Title: Voxel-Wise Time-Series Analysis of Quantitative MRI in Relapsing-Remitting MS
The overarching goal of the project is to definitively validate the “preactive” lesion hypothesis in MS3, 13 and to identify the spatiotemporal imaging signature of white matter destined to undergo acute, focal inflammation and demyelination—specifically, one that will allow reliable, prospective detection of nascent lesions before they appear on conventional (non-quantitative) imaging. Ten patients, age 20-69 years, meeting McDonald 2010 criteria for RRMS and declining disease-modifying medication will be studied. Enrollment is ongoing.
Title: Open Label Study to Evaluate the Safety of Copaxone and to Monitor the Neurologic Course of Disease in Multiple Sclerosis Patients Treated with Copaxone
This study will continue to provide information regarding the safety of administration of Copaxone to a large number of patients. It will also provide information regarding the safety of Copaxone administered for up to twenty-two years, or until the sponsor terminates the study. Enrollment is closed but the study continues to have active participants in follow-up.
Title: A double-blind, randomized, multicenter, placebo-controlled, parallel-group study comparing the efficacy and safety of 0.5 mg fingolimod administered orally once daily versus placebo in patients with primary progressive multiple sclerosis - CFTY720D2306
The purpose of this study is to evaluate the safety and tolerability as well as the effectiveness of an investigational oral medication in delaying disability progression in patients with Primary Progressive Multiple Sclerosis. The study will consist of a pre-treatment phase and a 3 year treatment phase. Enrollment is closed but the study continues to have active participants in follow-up. .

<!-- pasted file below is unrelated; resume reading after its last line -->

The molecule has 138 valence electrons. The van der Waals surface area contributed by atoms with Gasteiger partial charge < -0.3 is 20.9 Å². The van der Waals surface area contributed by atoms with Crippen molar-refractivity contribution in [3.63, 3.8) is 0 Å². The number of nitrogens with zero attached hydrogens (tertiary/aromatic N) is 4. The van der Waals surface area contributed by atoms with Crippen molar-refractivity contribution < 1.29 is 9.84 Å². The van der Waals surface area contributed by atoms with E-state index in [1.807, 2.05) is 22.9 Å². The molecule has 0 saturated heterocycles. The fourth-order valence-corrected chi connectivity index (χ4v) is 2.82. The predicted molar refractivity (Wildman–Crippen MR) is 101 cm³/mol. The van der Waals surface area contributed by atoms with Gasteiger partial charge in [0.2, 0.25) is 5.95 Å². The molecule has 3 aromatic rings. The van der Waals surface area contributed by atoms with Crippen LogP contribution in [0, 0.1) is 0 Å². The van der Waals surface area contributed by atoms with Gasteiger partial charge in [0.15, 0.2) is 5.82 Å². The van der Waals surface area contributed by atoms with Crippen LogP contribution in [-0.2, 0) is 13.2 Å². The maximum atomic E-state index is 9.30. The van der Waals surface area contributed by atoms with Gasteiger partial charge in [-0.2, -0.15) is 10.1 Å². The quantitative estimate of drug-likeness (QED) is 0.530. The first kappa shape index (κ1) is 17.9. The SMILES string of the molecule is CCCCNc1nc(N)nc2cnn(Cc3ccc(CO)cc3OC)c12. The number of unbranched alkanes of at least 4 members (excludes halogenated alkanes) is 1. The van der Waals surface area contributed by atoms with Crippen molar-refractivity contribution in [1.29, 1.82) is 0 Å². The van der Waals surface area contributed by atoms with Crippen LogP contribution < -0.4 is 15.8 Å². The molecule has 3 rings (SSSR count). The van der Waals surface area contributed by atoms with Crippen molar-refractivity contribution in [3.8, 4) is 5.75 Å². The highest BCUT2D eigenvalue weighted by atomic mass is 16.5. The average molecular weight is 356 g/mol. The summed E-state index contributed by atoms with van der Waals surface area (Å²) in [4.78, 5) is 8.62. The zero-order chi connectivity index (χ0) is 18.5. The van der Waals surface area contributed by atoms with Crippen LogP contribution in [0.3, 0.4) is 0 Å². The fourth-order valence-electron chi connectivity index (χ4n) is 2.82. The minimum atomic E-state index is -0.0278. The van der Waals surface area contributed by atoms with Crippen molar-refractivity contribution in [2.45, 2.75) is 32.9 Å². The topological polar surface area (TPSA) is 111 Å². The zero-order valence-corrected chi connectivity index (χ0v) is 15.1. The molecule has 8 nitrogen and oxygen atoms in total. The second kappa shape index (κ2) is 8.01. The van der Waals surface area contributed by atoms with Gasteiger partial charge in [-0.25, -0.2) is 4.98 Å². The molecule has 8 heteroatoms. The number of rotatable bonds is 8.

Title: A Dose-Blind, Multicenter, Extension Study to Determine the Long-Term Safety and Efficacy of Two Doses of BG00012 Monotherapy in Subjects with Relapsing-Remitting Multiple Sclerosis
Primary objective of the study is to evaluate the long-term safety profile of BG00012. Enrollmet closed but the study continues to have active participants in follow-up.
Title: NP10005 RNS LTT: RNS™ System Long-term Treatment Clinical Investigation
PI: Paul Rutecki, MD
Sponsor: Neuropace, Inc
The RNS System Pivotal Clinical Investigation is designed to determine whether the Responsive Neurostimulator (RNS) system is safe and is effective as an adjunctive therapy in reducing the frequency of seizures in individuals 18 years of age or older with partial onset seizures that are refractory to two or more antiepileptic medications. This study is no longer enrolling but continues to have active participants.
Title: Neuropsychological Progression in New Onset Epilepsy
PI: Bruce Hermann, PhD
This project is the first prospective cohort investigation of children with new onset epilepsy designed to characterize the etiology and natural history of neurodevelopmental abnormalities in cognition, brain structure, and psychopathology. The long term goal is to understand the causes and earliest risk factors predictive of adverse quality of life outcomes of childhood onset epilepsy.